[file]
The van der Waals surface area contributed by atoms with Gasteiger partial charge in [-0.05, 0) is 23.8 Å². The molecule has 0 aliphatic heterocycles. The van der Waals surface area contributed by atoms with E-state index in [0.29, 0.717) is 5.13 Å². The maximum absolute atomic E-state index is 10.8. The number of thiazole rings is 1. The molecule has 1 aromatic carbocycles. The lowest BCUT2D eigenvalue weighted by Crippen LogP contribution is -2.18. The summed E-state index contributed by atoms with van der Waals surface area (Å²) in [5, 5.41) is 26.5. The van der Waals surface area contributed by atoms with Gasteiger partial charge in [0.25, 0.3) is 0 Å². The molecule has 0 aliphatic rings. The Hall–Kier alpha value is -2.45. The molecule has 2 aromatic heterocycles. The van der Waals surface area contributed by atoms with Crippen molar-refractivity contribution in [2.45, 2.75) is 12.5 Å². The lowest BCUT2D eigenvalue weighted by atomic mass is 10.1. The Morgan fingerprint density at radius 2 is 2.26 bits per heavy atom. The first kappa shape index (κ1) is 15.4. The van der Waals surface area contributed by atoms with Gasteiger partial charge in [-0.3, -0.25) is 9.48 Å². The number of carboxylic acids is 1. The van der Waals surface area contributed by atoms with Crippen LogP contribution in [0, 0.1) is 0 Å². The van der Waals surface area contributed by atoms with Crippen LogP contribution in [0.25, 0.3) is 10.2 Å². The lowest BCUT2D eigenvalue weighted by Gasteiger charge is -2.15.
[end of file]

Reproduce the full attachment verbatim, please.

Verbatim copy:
The van der Waals surface area contributed by atoms with Gasteiger partial charge in [-0.05, 0) is 23.8 Å². The molecule has 0 aliphatic heterocycles. The van der Waals surface area contributed by atoms with E-state index in [0.29, 0.717) is 5.13 Å². The maximum absolute atomic E-state index is 10.8. The number of thiazole rings is 1. The molecule has 1 aromatic carbocycles. The lowest BCUT2D eigenvalue weighted by Crippen LogP contribution is -2.18. The summed E-state index contributed by atoms with van der Waals surface area (Å²) in [5, 5.41) is 26.5. The van der Waals surface area contributed by atoms with Gasteiger partial charge in [0.25, 0.3) is 0 Å². The molecule has 0 aliphatic rings. The Hall–Kier alpha value is -2.45. The molecule has 2 aromatic heterocycles. The van der Waals surface area contributed by atoms with Crippen molar-refractivity contribution in [2.45, 2.75) is 12.5 Å². The lowest BCUT2D eigenvalue weighted by atomic mass is 10.1. The Morgan fingerprint density at radius 2 is 2.26 bits per heavy atom. The first kappa shape index (κ1) is 15.4. The van der Waals surface area contributed by atoms with Gasteiger partial charge in [-0.3, -0.25) is 9.48 Å². The number of carboxylic acids is 1. The van der Waals surface area contributed by atoms with Crippen LogP contribution in [0, 0.1) is 0 Å². The van der Waals surface area contributed by atoms with Crippen LogP contribution in [0.25, 0.3) is 10.2 Å². The lowest BCUT2D eigenvalue weighted by Gasteiger charge is -2.15.